Google plans to launch a wireless service this Spring. "Nexus," as Google is calling it, will utilize both T-Mobile's and Sprint's networks along with WiFi hotspots to make calls and deliver data. Of course, in order to hand off the signal between networks special hardware is necessary, so Nexus will only work with the latest model of the Nexus 6 handset designed by Google.
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Indeed, Google Senior Vice President Sundar Pichai said that the company doesn't intend to compete with the big four wireless carriers in the U.S. Instead, similar to its efforts with Google Fiber, the Internet giant simply wants to demonstrate technical innovations that carriers could adopt.
What kind of change though?
Before Google introduced Fiber, gigabit Internet in the home was impractically expensive. After its introduction, a gigabit connections still costs a lot, but it's more accessible. More importantly, the average Internet speed has increased measurably in the last four years. That's an obvious boon for Google, which makes more money from faster page loads and increased YouTube viewing.
With Nexus, Google's goal is similar. Google aims to route data and voice connections via the most efficient means in order to make everyone's experience on the network as smooth as possible. It will accomplish that task by constantly monitoring both Sprint and T-Mobile's network as well as available WiFi connections. It won't always choose the fastest connection -- sending an email doesn't require a fast connection -- but the most efficient for its network.
By operating more efficiently, Google may be able to drive down the cost of data, which it's hoping will drive an increase in data usage. That means more ad impressions and Google Play downloads for Google.
For the major carriers, it's a bit more risky. While more data usage could offset a decline in data pricing, there's a risk that if pressure from Google drives down data prices too much to offset the decline it could result in lower operating profits.
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Do we really need special hardware?
While Google's Nexus will only work with the upcoming Nexus 6 model, it seems like most of what Google wants to accomplish can be done with many existing high-end handsets.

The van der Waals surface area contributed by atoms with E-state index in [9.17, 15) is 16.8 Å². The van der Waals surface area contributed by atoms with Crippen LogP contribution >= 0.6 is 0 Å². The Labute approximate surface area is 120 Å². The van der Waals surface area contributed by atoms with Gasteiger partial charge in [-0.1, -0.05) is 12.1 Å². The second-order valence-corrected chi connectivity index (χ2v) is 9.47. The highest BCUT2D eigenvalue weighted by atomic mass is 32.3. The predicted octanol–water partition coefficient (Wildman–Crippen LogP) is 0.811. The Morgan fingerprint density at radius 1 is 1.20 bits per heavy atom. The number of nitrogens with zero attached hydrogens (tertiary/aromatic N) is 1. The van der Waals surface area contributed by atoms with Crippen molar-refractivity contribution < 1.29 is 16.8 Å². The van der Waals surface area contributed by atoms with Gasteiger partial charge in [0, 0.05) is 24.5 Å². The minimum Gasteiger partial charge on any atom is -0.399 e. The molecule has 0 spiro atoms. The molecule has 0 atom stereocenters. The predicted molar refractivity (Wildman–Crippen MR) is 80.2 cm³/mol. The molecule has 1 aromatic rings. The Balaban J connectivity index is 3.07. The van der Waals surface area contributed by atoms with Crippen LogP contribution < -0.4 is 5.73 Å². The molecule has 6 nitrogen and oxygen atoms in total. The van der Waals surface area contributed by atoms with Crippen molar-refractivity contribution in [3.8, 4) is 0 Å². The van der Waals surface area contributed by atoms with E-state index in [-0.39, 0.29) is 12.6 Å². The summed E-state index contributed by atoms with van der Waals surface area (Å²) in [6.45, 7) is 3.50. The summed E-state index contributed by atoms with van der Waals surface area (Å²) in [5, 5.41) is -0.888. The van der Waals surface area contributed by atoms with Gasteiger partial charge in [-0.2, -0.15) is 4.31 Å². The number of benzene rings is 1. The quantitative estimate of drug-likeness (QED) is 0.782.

The iPhone 6, for example, is already capable of WiFi call handoff, which seamlessly transfers a call from WiFi to VoLTE without dropping the call. Only T-Mobile supports the feature, but AT&T and Verizon are working to implement it this year.
Google's service likely only works with the Nexus 6 due to the fact that it uses both Sprint and T-Mobile's networks, which use different channel access methods to connect to their respective networks (CDMA and GSM). Therefore, it's necessary to have special hardware that can connect to both. A regular carrier wouldn't have this problem.
Still, the features that Google would like to see implemented across the industry aren't exactly basic, and they require hardware and software engineering in order to pull off. While Google could help on the software side, these features will remain largely relegated to high-end phones if and when the industry adopts similar data funneling methods. While that's not a big issue in the U.S., if Google wanted to try a similar strategy in other markets, it might not work as well.
Good for Google, but what about carriers?
Limiting the service to just Nexus 6 purchasers means Nexus will have a minimal impact on the big four wireless carriers. Its predecessor, the Nexus 5, only sold a few million units.
While Google has enough cash to fund high amounts of data usage on Sprint and T-Mobile's networks for a relatively low monthly price, its planned network efficiency only works at scale to actually make the efforts profitable -- scale that can't be delivered when it's limited to a single handset model. The fact that Google made deals with Sprint and T-Mobile means that its network will theoretically work with phones sold by any carrier (they will just have access to only one wireless network). That means Google could potentially extend its network to other compatible phones capable of WiFi handoff.
If Google goes that route, it could have a much larger impact on the wireless carriers, pressuring prices down even further in an industry that's already feeling price pressure. That risk is especially pronounced for Sprint, since the carrier largely competes on price. While T-Mobile also competes on price, it works to provide a valuable customer experience through its Un-Carrier initiatives.
With thebuild-outof Sprint and T-Mobile's networks nearing those of AT&T's and Verion's, bothof the larger carriers may have trouble maintaining pricing as the smaller carriers as well as Nexus become more viable options throughout the country.
The article What Is Google Inc. Getting At With Its Wireless Service? originally appeared on Fool.com.
Adam Levy owns shares of Apple. The Motley Fool recommends Apple, Google (A shares), Google (C shares), and Verizon Communications. The Motley Fool owns shares of Apple, Google (A shares), and Google (C shares). Try any of our Foolish newsletter services free for 30 days. We Fools may not all hold the same opinions, but we all believe that considering a diverse range of insights makes us better investors. The Motley Fool has a disclosure policy.
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